|The countryside around Thurles is stunning|
A few days ago I accomplished something on my Irish bucket list. I attended the Sunday morning service at the Thurles Baptist Church. Yep, Thurles has a baptist church. Who knew? Actually, I did. I found it online last year and even accidentally drove past it (it’s “out in the country”) when I was exploring one day. But I was preoccupied with standing stones and wedge tombs, and figured relics of the baptist movement would have to wait until I ran up the timeline a few thousand years.
So in early April, I sent an email to the pastor and introduced myself, explaining I’d be in Thurles all summer and hoped to attend church. I got a really hospitable, informative reply from his wife, offering me a lift if I should need one. So Sunday was the day. She collected me personally and was just as warm and friendly as I had expected (and hoped).
|There are over 6 million cows in Ireland. Thank you, Siri.|
Who’s going to disobey the priest? He might be the one who later hears your confession, right? I wonder if the priests were legally and ethically bound to report the sin of “colluding with evangelicals” to the local authorities. But maybe the church WAS the local authority back then. I don’t know these things. Nevertheless, I was told the only plot of land they could muster was the spot where they are, so that’s where they are. It’s a little in the middle of nowhere.
I was so hoping it wasn’t going to be a fire and brimstone experience. Vesuvius is farther east, right? You never know with baptists. They’re as multi flavored as Haagen-Dazs. But I can say honestly, it was the most sincere, unpretentious, reverent evangelical service I’ve been to in a while. And I felt most welcome. I’m going back next week.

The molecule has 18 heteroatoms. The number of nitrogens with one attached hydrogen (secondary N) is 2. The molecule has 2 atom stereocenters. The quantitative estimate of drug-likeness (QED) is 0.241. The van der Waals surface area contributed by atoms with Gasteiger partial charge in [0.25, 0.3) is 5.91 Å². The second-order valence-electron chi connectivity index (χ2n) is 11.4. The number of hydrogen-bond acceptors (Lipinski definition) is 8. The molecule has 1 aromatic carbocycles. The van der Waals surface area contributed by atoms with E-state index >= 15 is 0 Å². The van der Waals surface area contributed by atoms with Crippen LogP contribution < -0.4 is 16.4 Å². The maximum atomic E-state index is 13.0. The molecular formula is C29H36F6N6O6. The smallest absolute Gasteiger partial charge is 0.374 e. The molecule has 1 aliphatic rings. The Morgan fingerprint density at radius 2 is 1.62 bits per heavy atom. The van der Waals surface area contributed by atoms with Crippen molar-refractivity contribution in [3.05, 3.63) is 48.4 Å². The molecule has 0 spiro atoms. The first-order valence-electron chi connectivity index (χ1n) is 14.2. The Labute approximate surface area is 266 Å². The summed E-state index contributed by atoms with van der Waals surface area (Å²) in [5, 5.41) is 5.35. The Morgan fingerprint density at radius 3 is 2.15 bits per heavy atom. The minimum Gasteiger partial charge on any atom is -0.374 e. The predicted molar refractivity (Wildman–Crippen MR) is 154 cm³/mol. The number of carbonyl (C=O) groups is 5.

I’ve gotten away from “religion” in the last few years, which includes commitment to a church. I prefer to have my worship served with caroling birds and persevering streams as opposed to chatty well-wishers who spoon feed each other platitudes then wash them down with “America First”. Oops! Am I getting political??? Somebody slap me.
|The O'Fogarty clan church in Inch closed its doors around 1700.|
Of course no outdoor excursion in Ireland is complete without a detour through a lichen splattered cemetery and the reading of stones and the lamenting of crumbly, forgotten church walls. The Inch Old Graveyard was our memorial de jour and provided a peaceful rest stop although I don’t think any of us really needed one.
We completed our loop by nine or so and had tea and biscuits (cookies) at a pub/restaurant called The Ragg, which was our starting point. And because no indoor excursion in Ireland is complete without music, we had no sooner started sipping when out of nowhere appeared a penny whistle and a fiddle and two reenergized hikers who knew how to wield them. All I could think of was How Great Thou Art (which doesn’t work as a jig or a reel but nevertheless…).
I’m finding so many venues and ways to worship these days. But I have to admit, I miss church. Just the traditional stand and sing, bow in prayer, listen to the sermon, shake a hand kind of togetherness. Doctrine has zigged and zagged its way through the ages and unfortunately left grooves of self-righteous pride, division and animosity. And the controversies never end.
|Music in The Ragg|